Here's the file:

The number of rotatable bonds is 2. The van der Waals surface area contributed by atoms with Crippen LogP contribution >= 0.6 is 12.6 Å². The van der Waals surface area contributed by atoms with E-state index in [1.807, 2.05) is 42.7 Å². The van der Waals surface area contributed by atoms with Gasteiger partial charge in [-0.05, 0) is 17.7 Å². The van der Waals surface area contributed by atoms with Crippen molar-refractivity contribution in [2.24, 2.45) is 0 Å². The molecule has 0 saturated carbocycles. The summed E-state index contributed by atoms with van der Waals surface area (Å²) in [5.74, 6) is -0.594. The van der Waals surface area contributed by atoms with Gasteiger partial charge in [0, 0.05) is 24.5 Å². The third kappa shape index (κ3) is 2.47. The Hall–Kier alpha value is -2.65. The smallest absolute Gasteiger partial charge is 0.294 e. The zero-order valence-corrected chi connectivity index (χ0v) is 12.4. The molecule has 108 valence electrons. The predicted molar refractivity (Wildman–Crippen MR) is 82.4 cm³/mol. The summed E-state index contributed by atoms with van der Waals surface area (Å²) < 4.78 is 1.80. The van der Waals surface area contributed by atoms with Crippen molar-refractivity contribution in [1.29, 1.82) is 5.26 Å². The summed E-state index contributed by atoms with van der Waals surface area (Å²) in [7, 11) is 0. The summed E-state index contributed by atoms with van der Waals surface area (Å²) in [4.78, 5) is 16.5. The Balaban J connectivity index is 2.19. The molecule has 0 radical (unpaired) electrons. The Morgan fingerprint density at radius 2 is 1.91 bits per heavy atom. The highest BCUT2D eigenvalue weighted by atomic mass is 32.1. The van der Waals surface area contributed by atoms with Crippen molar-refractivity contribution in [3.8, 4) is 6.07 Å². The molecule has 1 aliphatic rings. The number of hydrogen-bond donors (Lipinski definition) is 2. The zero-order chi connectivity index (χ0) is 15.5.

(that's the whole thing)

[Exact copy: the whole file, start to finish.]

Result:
The number of rotatable bonds is 2. The van der Waals surface area contributed by atoms with Crippen LogP contribution >= 0.6 is 12.6 Å². The van der Waals surface area contributed by atoms with E-state index in [1.807, 2.05) is 42.7 Å². The van der Waals surface area contributed by atoms with Gasteiger partial charge in [-0.05, 0) is 17.7 Å². The van der Waals surface area contributed by atoms with Crippen molar-refractivity contribution in [2.24, 2.45) is 0 Å². The molecule has 0 saturated carbocycles. The summed E-state index contributed by atoms with van der Waals surface area (Å²) in [5.74, 6) is -0.594. The van der Waals surface area contributed by atoms with Gasteiger partial charge in [0, 0.05) is 24.5 Å². The third kappa shape index (κ3) is 2.47. The Hall–Kier alpha value is -2.65. The smallest absolute Gasteiger partial charge is 0.294 e. The zero-order valence-corrected chi connectivity index (χ0v) is 12.4. The molecule has 108 valence electrons. The predicted molar refractivity (Wildman–Crippen MR) is 82.4 cm³/mol. The summed E-state index contributed by atoms with van der Waals surface area (Å²) < 4.78 is 1.80. The van der Waals surface area contributed by atoms with Crippen molar-refractivity contribution in [1.29, 1.82) is 5.26 Å². The summed E-state index contributed by atoms with van der Waals surface area (Å²) in [7, 11) is 0. The summed E-state index contributed by atoms with van der Waals surface area (Å²) in [4.78, 5) is 16.5. The Balaban J connectivity index is 2.19. The molecule has 0 radical (unpaired) electrons. The Morgan fingerprint density at radius 2 is 1.91 bits per heavy atom. The highest BCUT2D eigenvalue weighted by atomic mass is 32.1. The van der Waals surface area contributed by atoms with Crippen molar-refractivity contribution in [3.8, 4) is 6.07 Å². The molecule has 1 aliphatic rings. The number of hydrogen-bond donors (Lipinski definition) is 2. The zero-order chi connectivity index (χ0) is 15.5.